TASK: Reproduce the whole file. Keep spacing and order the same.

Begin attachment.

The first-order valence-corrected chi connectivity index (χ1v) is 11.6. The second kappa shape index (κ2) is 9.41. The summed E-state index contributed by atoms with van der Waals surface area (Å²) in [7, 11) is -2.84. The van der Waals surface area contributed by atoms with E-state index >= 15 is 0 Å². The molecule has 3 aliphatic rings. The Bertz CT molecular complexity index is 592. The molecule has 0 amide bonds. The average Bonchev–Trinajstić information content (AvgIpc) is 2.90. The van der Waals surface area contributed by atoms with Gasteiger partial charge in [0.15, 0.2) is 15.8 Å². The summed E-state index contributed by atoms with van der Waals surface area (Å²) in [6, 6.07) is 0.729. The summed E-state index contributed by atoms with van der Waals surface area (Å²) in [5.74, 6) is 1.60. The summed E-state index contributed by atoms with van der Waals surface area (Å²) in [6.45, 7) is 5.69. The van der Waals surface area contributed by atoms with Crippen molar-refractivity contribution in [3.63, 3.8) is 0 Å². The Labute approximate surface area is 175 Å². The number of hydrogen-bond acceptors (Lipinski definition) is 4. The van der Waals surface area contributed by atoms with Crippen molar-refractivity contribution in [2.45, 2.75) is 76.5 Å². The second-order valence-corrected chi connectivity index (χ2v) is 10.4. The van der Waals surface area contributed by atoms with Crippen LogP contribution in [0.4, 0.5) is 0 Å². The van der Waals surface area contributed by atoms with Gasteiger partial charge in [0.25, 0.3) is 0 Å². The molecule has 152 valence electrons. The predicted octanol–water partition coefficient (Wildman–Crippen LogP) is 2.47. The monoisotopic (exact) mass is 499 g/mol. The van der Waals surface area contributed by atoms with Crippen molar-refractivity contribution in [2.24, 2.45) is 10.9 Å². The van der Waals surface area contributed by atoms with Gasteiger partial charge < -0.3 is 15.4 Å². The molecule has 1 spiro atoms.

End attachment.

The first-order valence-corrected chi connectivity index (χ1v) is 11.6. The second kappa shape index (κ2) is 9.41. The summed E-state index contributed by atoms with van der Waals surface area (Å²) in [7, 11) is -2.84. The van der Waals surface area contributed by atoms with E-state index >= 15 is 0 Å². The molecule has 3 aliphatic rings. The Bertz CT molecular complexity index is 592. The molecule has 0 amide bonds. The average Bonchev–Trinajstić information content (AvgIpc) is 2.90. The van der Waals surface area contributed by atoms with Gasteiger partial charge in [0.15, 0.2) is 15.8 Å². The summed E-state index contributed by atoms with van der Waals surface area (Å²) in [6, 6.07) is 0.729. The summed E-state index contributed by atoms with van der Waals surface area (Å²) in [5.74, 6) is 1.60. The summed E-state index contributed by atoms with van der Waals surface area (Å²) in [6.45, 7) is 5.69. The van der Waals surface area contributed by atoms with Crippen molar-refractivity contribution in [3.63, 3.8) is 0 Å². The Labute approximate surface area is 175 Å². The number of hydrogen-bond acceptors (Lipinski definition) is 4. The van der Waals surface area contributed by atoms with Crippen molar-refractivity contribution in [2.45, 2.75) is 76.5 Å². The second-order valence-corrected chi connectivity index (χ2v) is 10.4. The van der Waals surface area contributed by atoms with Crippen LogP contribution in [0.4, 0.5) is 0 Å². The van der Waals surface area contributed by atoms with Gasteiger partial charge in [0.25, 0.3) is 0 Å². The molecule has 152 valence electrons. The predicted octanol–water partition coefficient (Wildman–Crippen LogP) is 2.47. The monoisotopic (exact) mass is 499 g/mol. The van der Waals surface area contributed by atoms with Crippen molar-refractivity contribution in [2.24, 2.45) is 10.9 Å². The van der Waals surface area contributed by atoms with Gasteiger partial charge < -0.3 is 15.4 Å². The molecule has 1 spiro atoms.